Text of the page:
“Hey you. Yeah, you over there. What are you doing?” “If I don’t see that report on my desk by 3:00, you are fired!” It is amazing how powerful just a few words can be. Words can be used to put down, degrade, and discourage or to build up, edify, and encourage. Managers who try to lead with a command and control approach will likely get only what they ask for and not much more, but team members will not be motivated to be highly successful. A great leader is one who motivates others in a positive way and inspires them to accomplish tasks and assignments with effectiveness. The motivation of a team or workforce doesn’t necessarily lie on the teammates or the co-workers themselves, rather in the leader and coach who guides them.

In order for organizations to compete in today’s highly competitive economies, employees need leaders who inspire them, instill a desire for excellence, and have the ability to light a fire within their team. While there are many styles and theories on how to motivate others, a lot can be learned from the similarities and differences between two major theories: the goal theory and coaching.


A vital part of both the goal theory model and the coaching model is feedback. In order for goals to be achieved, one must receive immediate feedback to see where improvement is needed in order to accomplish the goal. Good coaching requires constant feedback on behaviors, attitudes, and skills for long-term change or improvement. It is important in both of these models to be specific and concise and avoid generalities or exaggerations.

Another similarity between the two is that the parties within both models must be in agreement, meaning that the followers must accept the goals and advice placed before them. If the one being coached rejects what the coach says, then little can be accomplished. Likewise, when a group member rejects the goals placed by the group or the leader, he or she will not be motivated to accomplish the goal completely or in a timely manner.

Finally, both theories support the notion that groups are more effective than individuals. With goal setting theory, employees working as a team toward a common goal are more productive and effective than individuals with individual goals. Likewise, in coaching, group members are considered part of the team and encouraged to serve as backup resources for each other. This then produces greater group performance.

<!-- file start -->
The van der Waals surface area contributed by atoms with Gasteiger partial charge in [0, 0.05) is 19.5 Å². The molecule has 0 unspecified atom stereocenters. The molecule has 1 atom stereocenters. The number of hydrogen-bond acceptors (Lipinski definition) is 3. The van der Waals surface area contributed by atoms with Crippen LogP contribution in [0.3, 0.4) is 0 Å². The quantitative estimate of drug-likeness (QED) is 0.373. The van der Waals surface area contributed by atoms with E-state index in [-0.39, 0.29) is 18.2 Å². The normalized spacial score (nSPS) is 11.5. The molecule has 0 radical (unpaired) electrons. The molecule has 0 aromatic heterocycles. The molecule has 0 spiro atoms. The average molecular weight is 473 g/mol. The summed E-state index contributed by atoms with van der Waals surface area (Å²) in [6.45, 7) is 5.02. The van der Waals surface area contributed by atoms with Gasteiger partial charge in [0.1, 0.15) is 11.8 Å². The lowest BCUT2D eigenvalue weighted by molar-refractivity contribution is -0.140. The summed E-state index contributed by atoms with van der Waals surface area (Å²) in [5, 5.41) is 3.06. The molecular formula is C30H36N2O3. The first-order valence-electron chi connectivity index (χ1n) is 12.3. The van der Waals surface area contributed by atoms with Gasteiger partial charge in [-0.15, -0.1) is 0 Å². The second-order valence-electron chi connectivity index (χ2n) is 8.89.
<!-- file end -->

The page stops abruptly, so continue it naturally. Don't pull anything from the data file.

The differences between coaching and the goal theory are very distinct. Goal setting is demanding. It often can cause frustration and tension when goals aren’t met and people become discouraged and dissatisfied. Goals themselves, the very basis of the theory, do not motivate. The motivating factor is a desire to avoid becoming a failure. Sometimes, this negative motivation can become so strong that a leader will demand from him/herself and others to do whatever it takes to reach a specific goal. In extreme cases this can even lead or result in unethical behavior.

On the other hand, coaching is about the person. It has to do with making permanent changes. Coaches are taught to listen attentively and genuinely care about the success and welfare of the team member. They do not get lost in goals or achieving personal greatness, but are committed to team accomplishments and personal pride. The coaching style motivates through praise, recognition, empowerment, personal development, and personal relationships. Unlike the goal theory, coaching provides a support system.


It is evident that the goal theory is more task-oriented, whereas coaching is more people-oriented. Coaching can be effective because a world-class coach will implement a form of goal theory in his/her coaching but will add support so that person can complete the goal successfully. These two theories can be highly effective if used in tandem to motivate and inspire others to greater performance.


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About the Author
Steele Kizerian

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